Shauna MacLeod’s journey to becoming the founder and Director of Willow Arts Community is a testament to their unwavering commitment to the arts, mental health advocacy, and belief in the power of community. Shaped by growing up in rural Niagara, the arts were often a place of togetherness and celebration for their proud working class family. Dancing, singing, listening to records, song-writing, and helping to run a family martial arts dojo are particularly happy memories during a childhood marked with adversary. Shauna spent much of their youth sitting up high in a beloved willow tree on their property, seeking sanctuary and writing poetry.

As a psychiatric system survivor in their teens, and a parent by 19, Shauna spent most of adulthood navigating poverty, the mental health system, and their sexual and gender identity. Shauna graduated top of their class at Niagara College in the General Arts and Science University Transfer Program, and received the Dean’s Academic Award. They fueled their passion studying History at Brock University, focusing on classes that explored classism and power dynamics, native and non-native relations, and social history. In 2010, Shauna’s sibling, who struggled with substance use and mental health, passed away at a local shelter facility. This loss deeply impacted Shauna, and sparked their dedication to creating safe and accessible spaces for others seeking connection and healing. This grassroots initiative evolved into Willow Arts Community.

Shauna received community education and training from a 3-year collaboration with Workman Arts in Toronto, Art Fix in North Bay, and Mindful Makers in Thunder Bay. Shauna greatly benefited from a 4-year residency at Rodman Hall Art Centre where they worked closely with staff, and currently has mentors from arts management and non-profit and governance sectors who continue to help shape their work today. Shauna received the Jury’s Pick award with the City of St. Catharines Arts Award in 2018 for the founding of Willow Arts Community, and in the same year was a GNCC Woman in Business finalist.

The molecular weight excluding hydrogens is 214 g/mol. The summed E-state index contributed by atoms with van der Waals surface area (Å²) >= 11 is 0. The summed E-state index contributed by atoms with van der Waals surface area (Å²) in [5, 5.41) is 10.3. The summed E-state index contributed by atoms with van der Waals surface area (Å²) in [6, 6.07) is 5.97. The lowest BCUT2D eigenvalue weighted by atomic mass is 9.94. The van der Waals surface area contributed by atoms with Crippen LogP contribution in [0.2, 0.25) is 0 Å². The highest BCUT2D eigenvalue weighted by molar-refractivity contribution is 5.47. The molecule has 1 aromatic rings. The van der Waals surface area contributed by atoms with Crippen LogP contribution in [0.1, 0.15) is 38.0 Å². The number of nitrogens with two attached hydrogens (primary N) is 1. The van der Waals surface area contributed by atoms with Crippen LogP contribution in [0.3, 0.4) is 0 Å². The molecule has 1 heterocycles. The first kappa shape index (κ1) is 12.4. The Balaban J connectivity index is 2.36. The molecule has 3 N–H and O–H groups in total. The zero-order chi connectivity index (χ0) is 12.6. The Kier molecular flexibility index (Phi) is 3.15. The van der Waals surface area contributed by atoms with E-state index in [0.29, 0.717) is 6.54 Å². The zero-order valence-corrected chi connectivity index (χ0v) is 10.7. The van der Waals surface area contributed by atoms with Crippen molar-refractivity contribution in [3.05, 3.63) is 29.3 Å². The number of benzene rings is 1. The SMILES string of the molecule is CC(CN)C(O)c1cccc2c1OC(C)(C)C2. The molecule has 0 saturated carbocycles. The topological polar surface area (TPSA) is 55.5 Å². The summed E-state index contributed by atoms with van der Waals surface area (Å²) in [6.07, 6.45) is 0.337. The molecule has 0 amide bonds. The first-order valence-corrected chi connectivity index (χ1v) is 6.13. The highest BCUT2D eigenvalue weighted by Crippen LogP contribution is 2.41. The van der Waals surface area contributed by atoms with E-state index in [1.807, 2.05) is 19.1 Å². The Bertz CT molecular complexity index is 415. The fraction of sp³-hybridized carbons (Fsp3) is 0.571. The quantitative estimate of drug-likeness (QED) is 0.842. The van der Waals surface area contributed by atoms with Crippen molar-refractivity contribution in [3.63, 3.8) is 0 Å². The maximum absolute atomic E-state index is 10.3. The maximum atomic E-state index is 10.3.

At the heart of Shauna’s work is the power of vulnerability. Their lived experiences, marked by personal challenges and triumphs, resonates with many and draws people in with an authentic and heartfelt approach. Their commitment to reducing stigma and barriers, sharing resources and arts education, and creating a space where individuals can find healing and hope through the arts sets an inspiring example of what’s possible for the Niagara region.

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